Site index is a term used in forestry to describe the potential for forest trees to grow at a particular location or “site.” Just as a farmer might discuss soil productivity in terms of bushels per acre, forestland is compared by site index. In the good ole days, site index was measured using a base age of 50 because for the most part forest were naturally generated and grown for a long period of time. Currently with the huge improvements made with genetics, pines grow much faster and are harvested before the age of 50. Many stands are harvested when the trees reach an age of 25-35 years of age. As a result, site indexes on pine plantations are calculated using a base age of 25. For the most, site indexes are constrained to the type of soil (texture, parent material, amount of organic material etc) but forest practitioners have found way to increase site index through tillage and fertilization. Tillage is the preparation of land through mechanical means to remediate a hard pan or fracture soils. This process improves soil texture so tree roots can rapidly grow through the soil profile. This is typically done with a ‘savannah plow’.
In some low lying areas prone to flooding, a bedding plow may be used create a ridge and furrow so the trees will not be flooded. The trees are planted on the ridges to keep their feet (roots) dry.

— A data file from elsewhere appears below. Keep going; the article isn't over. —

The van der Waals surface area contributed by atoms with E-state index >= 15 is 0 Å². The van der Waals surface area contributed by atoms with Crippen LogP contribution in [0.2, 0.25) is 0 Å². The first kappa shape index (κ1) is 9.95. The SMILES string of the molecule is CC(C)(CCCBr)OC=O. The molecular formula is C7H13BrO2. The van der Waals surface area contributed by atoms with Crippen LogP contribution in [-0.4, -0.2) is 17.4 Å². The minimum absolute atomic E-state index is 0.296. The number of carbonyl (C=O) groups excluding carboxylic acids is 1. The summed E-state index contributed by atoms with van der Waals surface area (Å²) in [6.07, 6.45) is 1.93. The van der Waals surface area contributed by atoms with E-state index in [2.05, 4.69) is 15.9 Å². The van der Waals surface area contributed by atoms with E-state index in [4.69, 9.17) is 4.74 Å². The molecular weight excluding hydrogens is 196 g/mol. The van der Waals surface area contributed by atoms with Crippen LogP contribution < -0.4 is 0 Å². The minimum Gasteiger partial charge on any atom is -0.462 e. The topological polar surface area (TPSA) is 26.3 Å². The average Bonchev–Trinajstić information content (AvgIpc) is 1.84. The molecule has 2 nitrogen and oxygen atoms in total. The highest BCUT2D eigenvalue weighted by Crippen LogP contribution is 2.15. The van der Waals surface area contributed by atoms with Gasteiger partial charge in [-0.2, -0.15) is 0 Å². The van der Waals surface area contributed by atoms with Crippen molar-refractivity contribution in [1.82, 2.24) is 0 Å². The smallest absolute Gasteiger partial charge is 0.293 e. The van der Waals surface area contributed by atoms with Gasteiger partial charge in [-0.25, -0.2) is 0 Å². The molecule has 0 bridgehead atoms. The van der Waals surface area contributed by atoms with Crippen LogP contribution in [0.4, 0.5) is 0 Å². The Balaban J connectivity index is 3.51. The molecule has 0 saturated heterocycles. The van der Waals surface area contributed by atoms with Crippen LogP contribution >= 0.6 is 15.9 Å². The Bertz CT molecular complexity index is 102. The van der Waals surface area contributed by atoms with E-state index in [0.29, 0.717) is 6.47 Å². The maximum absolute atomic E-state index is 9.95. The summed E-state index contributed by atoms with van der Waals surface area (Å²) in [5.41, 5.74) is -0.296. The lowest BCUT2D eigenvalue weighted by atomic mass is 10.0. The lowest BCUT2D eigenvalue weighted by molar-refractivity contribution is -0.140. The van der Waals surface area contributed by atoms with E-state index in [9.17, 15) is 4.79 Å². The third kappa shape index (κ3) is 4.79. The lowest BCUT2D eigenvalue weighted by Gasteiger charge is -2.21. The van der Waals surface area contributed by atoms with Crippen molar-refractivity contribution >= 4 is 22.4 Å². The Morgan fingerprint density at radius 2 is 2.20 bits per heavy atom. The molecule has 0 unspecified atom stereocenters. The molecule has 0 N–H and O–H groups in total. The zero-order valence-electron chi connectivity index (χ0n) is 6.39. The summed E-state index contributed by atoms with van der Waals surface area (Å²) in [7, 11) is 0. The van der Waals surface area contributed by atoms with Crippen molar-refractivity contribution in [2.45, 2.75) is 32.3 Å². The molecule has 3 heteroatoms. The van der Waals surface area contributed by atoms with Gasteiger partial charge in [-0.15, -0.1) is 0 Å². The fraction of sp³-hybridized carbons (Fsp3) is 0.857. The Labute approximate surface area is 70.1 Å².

How do you go about measuring Site Index? A tree is measured to be 60 feet (18 m) in overall height, and the stand age is determined to be 50 years old. To find site index from a site index curve, one would find age 50 along the x-axis and then find 60 feet (18 m) along the y-axis. The tree age is determined by using an ‘increment borer’ to extract a core whereby one can count the tree rings to determine the tree’s age. From there, you simply go to a ‘site index’ curve and determine the site index.
Well, enough of all the technical jargon. Why is this important? If you have narrowed your property search to 2 properties (all other things being equal), you might make your buying decision on ‘Site Index”.
Kent Morris, ALC is a Registered Forester and Associate Broker who has experience in fields such as timber appraisals, harvesting, thinnings, and timber sales. He writes articles about these fields and more in his blog Land Blog…Get The Dirt!